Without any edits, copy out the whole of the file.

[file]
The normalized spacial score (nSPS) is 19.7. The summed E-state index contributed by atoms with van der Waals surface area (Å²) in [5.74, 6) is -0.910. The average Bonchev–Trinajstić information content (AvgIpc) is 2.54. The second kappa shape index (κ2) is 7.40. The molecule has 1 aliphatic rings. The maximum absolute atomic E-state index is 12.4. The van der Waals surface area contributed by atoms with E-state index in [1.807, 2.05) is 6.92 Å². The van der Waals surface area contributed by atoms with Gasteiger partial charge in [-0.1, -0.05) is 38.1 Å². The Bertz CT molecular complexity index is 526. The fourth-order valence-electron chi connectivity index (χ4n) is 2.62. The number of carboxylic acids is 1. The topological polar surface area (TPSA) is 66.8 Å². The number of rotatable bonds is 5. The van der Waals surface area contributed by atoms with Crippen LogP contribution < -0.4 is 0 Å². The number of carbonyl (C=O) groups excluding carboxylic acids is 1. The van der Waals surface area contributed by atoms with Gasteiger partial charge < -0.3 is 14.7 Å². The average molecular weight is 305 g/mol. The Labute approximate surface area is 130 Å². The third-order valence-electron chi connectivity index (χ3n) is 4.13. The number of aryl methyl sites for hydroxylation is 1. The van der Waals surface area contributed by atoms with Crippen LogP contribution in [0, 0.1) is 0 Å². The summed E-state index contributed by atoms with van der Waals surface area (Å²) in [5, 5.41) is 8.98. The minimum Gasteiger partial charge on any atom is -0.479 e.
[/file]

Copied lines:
The normalized spacial score (nSPS) is 19.7. The summed E-state index contributed by atoms with van der Waals surface area (Å²) in [5.74, 6) is -0.910. The average Bonchev–Trinajstić information content (AvgIpc) is 2.54. The second kappa shape index (κ2) is 7.40. The molecule has 1 aliphatic rings. The maximum absolute atomic E-state index is 12.4. The van der Waals surface area contributed by atoms with E-state index in [1.807, 2.05) is 6.92 Å². The van der Waals surface area contributed by atoms with Gasteiger partial charge in [-0.1, -0.05) is 38.1 Å². The Bertz CT molecular complexity index is 526. The fourth-order valence-electron chi connectivity index (χ4n) is 2.62. The number of carboxylic acids is 1. The topological polar surface area (TPSA) is 66.8 Å². The number of rotatable bonds is 5. The van der Waals surface area contributed by atoms with Crippen LogP contribution < -0.4 is 0 Å². The number of carbonyl (C=O) groups excluding carboxylic acids is 1. The van der Waals surface area contributed by atoms with Gasteiger partial charge < -0.3 is 14.7 Å². The average molecular weight is 305 g/mol. The Labute approximate surface area is 130 Å². The third-order valence-electron chi connectivity index (χ3n) is 4.13. The number of aryl methyl sites for hydroxylation is 1. The van der Waals surface area contributed by atoms with Crippen LogP contribution in [0, 0.1) is 0 Å². The summed E-state index contributed by atoms with van der Waals surface area (Å²) in [5, 5.41) is 8.98. The minimum Gasteiger partial charge on any atom is -0.479 e.